Last updated on 01/08/09
Why is reading so important for kids?
One of the biggest gifts parents can give their children is a love of reading. Teaching children to read is one thing, but encouraging them to do so is another. Parents can begin reading to their children from the moment they are born. Reading aloud to children will develop their speaking skills and help them to make connections – the look of words, the way they work in sentences, how the word functions. Books can help children to learn to concentrate, to explore their inner feelings, to express themselves and to resolve conflicts. Recent studies have shown that there is a direct relationship between literacy success and success within the wider world. Even self-esteem has been linked to the ability to read and write. Do not underestimate the power of books.
In the Jewish Community
Reading is vital for children of all ages and cultures. Since bilingualism is common in the Jewish community, it is important for parents to encourage their children to read books in every language that they can comprehend. One of the problems that many Jewish parents face while encouraging their children to read is the lack of appropriate books for religious Jews. Though Jewish books are readily available, they are costly and limited in quantity and quality. Jewish parents should not limit their children to Jewish books, but should scan their children’s choice of books to make sure that they are appropriate. Teens who have trouble finding appropriate books to read should ask their principals and teachers for book recommendations.
Use the following links to educate yourself about the importance of reading. Learn how to get your children excited about reading, and find out what your local library has to offer.
Frequently Asked Links
Why is it important for kids to read?
What can teens gain from reading?
Why is it important to read books to kids?
Can reading books to babies be beneficial?
Do toddlers benefit from reading?
How can I create a reader-friendly home?
How can I find the right book for my child?
When can I find opportunities to read to my children?
How can I read to my pre-schooler in an exciting way?
What can I do to encourage my child to read more?
How can I encourage my teen to read?
How can my child benefit from going to the library?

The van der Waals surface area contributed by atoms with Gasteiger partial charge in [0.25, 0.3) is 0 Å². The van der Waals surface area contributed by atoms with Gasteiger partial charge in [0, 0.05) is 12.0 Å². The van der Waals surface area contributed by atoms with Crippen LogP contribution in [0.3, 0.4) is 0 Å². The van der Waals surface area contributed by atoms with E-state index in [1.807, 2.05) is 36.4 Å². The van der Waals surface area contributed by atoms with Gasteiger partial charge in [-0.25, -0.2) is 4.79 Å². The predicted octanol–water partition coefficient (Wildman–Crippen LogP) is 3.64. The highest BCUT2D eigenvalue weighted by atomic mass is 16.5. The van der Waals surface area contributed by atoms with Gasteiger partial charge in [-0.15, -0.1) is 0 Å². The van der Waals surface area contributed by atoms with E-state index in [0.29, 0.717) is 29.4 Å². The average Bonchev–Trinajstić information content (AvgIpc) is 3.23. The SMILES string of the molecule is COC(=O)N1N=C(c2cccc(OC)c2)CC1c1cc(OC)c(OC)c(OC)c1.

Where is my local public library?
Should children be encouraged to read in the summer?
Are my child’s reading skills developmentally appropriate?
How can I help my child read Hebrew?
By Rabbi Yakov Horowitz
Here are some tips for on-the-spot storytelling when you hear your child plead, "I'm bored! Please tell me a story."
Dyslexia is a type of learning disability in which a child has difficulty learning to read and to understand written language. Even kids with average or above-average intelligence, plenty of motivation, and many opportunities to read have dyslexia.
Learning, Play, and Your Newborn
Play is the primary way that infants learn how to move, communicate, socialize, and understand their surroundings. Moreover, during the first month of life, your baby will learn by interacting with you.
Parenting Resources for the Jewish Community
Compiled by Rabbi Yakov Horowitz
Early Intervention Resources for the Jewish Community
Compiled by Rabbi Yakov Horowitz
Reading Is Fundamental
Founded in 1966, RIF is the oldest and largest children's and family nonprofit literacy organization in the United States.
Association for Library Service to Children
This organization works in cooperation with the American Library Association. The site has a list of links for parents about safe Internet surfing as well as information about finding available resources in print, nonprint, and emerging formats.
Learning Beyond the Classroom
Summer reading activities for kids and teens ages 4-18 from the International Reading Association and the National Council of Teachers of English.
American Academy of Pediatrics (AAP)
The AAP is committed to the health and well-being of infants, adolescents, and young adults. The website offers news articles and tips on health for families.
American Academy of Family Physicians
This site, operated by the American Academy of Family Physicians (AAFP), provides information on family physicians and health care, a directory of family physicians, and resources on health conditions.
Rabbi Horowitz does not endorse any external sites or monitor or approve content on these sites. When considering information presented here, you should consult your experts to determine what is best for you. Our sole purpose is to help you access information that Rabbi Horowitz and others have made available on the internet.